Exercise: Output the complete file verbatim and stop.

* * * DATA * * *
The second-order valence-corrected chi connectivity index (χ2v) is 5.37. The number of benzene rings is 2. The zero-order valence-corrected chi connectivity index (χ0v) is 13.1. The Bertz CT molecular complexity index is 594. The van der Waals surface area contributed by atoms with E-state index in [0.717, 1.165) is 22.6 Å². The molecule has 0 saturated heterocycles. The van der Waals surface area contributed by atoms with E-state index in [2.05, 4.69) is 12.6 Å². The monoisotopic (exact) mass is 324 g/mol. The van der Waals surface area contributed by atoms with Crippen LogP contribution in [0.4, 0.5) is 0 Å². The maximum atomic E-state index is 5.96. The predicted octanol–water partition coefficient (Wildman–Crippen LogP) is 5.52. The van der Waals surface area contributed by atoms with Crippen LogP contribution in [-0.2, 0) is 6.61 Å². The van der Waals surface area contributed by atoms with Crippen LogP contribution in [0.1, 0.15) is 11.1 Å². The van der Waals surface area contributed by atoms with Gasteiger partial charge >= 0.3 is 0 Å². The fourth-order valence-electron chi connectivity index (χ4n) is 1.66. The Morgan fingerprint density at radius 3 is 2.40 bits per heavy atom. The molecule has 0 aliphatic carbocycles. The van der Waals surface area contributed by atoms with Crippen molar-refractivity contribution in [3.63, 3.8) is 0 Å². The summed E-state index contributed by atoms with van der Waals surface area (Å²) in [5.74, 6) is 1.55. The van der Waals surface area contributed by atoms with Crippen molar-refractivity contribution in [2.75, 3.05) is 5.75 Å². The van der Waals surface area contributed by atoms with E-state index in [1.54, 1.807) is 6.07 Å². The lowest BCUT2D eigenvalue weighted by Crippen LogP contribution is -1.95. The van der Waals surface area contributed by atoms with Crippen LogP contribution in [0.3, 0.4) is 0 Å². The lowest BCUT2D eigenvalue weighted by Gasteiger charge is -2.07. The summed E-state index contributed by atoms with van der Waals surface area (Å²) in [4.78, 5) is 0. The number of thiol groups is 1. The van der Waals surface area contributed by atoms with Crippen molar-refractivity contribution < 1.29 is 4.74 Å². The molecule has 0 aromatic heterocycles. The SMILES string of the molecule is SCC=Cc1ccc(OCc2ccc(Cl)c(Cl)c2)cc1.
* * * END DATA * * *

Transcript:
The second-order valence-corrected chi connectivity index (χ2v) is 5.37. The number of benzene rings is 2. The zero-order valence-corrected chi connectivity index (χ0v) is 13.1. The Bertz CT molecular complexity index is 594. The van der Waals surface area contributed by atoms with E-state index in [0.717, 1.165) is 22.6 Å². The molecule has 0 saturated heterocycles. The van der Waals surface area contributed by atoms with E-state index in [2.05, 4.69) is 12.6 Å². The monoisotopic (exact) mass is 324 g/mol. The van der Waals surface area contributed by atoms with Crippen LogP contribution in [0.4, 0.5) is 0 Å². The maximum atomic E-state index is 5.96. The predicted octanol–water partition coefficient (Wildman–Crippen LogP) is 5.52. The van der Waals surface area contributed by atoms with Crippen LogP contribution in [-0.2, 0) is 6.61 Å². The van der Waals surface area contributed by atoms with Crippen LogP contribution in [0.1, 0.15) is 11.1 Å². The van der Waals surface area contributed by atoms with Gasteiger partial charge >= 0.3 is 0 Å². The fourth-order valence-electron chi connectivity index (χ4n) is 1.66. The Morgan fingerprint density at radius 3 is 2.40 bits per heavy atom. The molecule has 0 aliphatic carbocycles. The van der Waals surface area contributed by atoms with Crippen molar-refractivity contribution in [3.63, 3.8) is 0 Å². The summed E-state index contributed by atoms with van der Waals surface area (Å²) in [5.74, 6) is 1.55. The van der Waals surface area contributed by atoms with Crippen molar-refractivity contribution in [2.75, 3.05) is 5.75 Å². The van der Waals surface area contributed by atoms with E-state index in [1.54, 1.807) is 6.07 Å². The lowest BCUT2D eigenvalue weighted by Crippen LogP contribution is -1.95. The van der Waals surface area contributed by atoms with Crippen LogP contribution in [0.3, 0.4) is 0 Å². The lowest BCUT2D eigenvalue weighted by Gasteiger charge is -2.07. The summed E-state index contributed by atoms with van der Waals surface area (Å²) in [4.78, 5) is 0. The number of thiol groups is 1. The van der Waals surface area contributed by atoms with Crippen molar-refractivity contribution < 1.29 is 4.74 Å². The molecule has 0 aromatic heterocycles. The SMILES string of the molecule is SCC=Cc1ccc(OCc2ccc(Cl)c(Cl)c2)cc1.